Study Finds Gender Wage Gap in Nevada

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Women in Nevada earn 77 cents for each dollar that men do, and minority women earn even less, according to a report released this week by a national women's group.

The median yearly income for a Nevada woman is $27,500, ranking the state 31st in the nation, the report by the Institute for Women's Policy Research found.

Nationally, the median wage for men is $39,500, while the median wage for women is 23.8 percent less, at $30,100, the report said.

"The perception among some folks is that women have achieved equality with men, but the wage gap is alive and well," said April Shaw, co-author of the study.

The report title "Women's Economic Status in the States," was based on data from the 2000 Census and the Bureau of Labor Statistics, which had numbers from 2002.

When comparing the size of the gap between men's and women's wages, Nevada fares better than the national average, ranking it 17th in the country. Nationally, women make 68 cents for every dollar earned by men.

The biggest disparity in Nevada is between Hispanic women, whose median yearly income is $22,100. That is half the median wage of white men, who collected $44,200.

Similarly, Native American, black and Asian American women in Nevada earn 62 cents for every dollar white men earn, the study showed.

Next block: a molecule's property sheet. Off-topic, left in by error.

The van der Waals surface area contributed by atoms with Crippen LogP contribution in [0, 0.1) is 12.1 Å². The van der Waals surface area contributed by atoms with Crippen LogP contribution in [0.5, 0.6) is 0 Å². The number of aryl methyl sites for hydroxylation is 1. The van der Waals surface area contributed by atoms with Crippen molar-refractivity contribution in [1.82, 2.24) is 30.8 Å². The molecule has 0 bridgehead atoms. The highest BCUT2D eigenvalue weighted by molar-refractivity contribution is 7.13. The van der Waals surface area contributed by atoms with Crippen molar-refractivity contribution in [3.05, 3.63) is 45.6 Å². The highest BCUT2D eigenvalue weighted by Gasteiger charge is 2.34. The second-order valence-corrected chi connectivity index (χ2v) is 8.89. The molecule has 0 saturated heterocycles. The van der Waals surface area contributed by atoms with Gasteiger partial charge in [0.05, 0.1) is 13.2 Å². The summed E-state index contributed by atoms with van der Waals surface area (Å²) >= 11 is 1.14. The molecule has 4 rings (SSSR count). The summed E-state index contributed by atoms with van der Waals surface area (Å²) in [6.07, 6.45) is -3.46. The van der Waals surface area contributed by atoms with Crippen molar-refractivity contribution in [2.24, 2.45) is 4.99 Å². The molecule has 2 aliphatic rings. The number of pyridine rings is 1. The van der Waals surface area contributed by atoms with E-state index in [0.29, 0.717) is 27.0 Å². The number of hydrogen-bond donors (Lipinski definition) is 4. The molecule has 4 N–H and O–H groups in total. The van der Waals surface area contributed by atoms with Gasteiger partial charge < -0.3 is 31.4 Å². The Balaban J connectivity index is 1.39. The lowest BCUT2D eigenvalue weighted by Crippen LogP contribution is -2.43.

Jill Winter of the Nevada Women's Lobby in Reno said the disparity is the result of a high number of women in service- or sales-related jobs.

Sixty-four percent of working women in Nevada are in sales, administrative support and service, compared to 53 percent nationally. These jobs, which are traditionally lower paid than professional or skilled trades, are disproportionately filled by women, Winter said.

If wages for Nevada women are low, it's not because of employment practices at hotel-casinos on the Las Vegas Strip, said Arte Nathan, senior vice president and chief human resources officer of Wynn Resorts.

"These companies are very sensitive to this issue of diversity and glass ceilings for all members of protected classes," Nathan said.

He rejected the idea that service jobs in casinos were driving Nevada median wages down. For entry-level jobs such as housekeeping and kitchen work, the casino industry pays double or triple what employers pay in other cities, he said.

D. Taylor, secretary-treasurer of Culinary Union Local 226, also said it was unfair to blame low wages on the service sector, especially the casino jobs the union represents.

The union's contract guarantees equal pay for equal work to its membership, 60 percent of which is female, Taylor said.

"The total package here for people who do (service sector) work is better than anywhere in the United States," he said.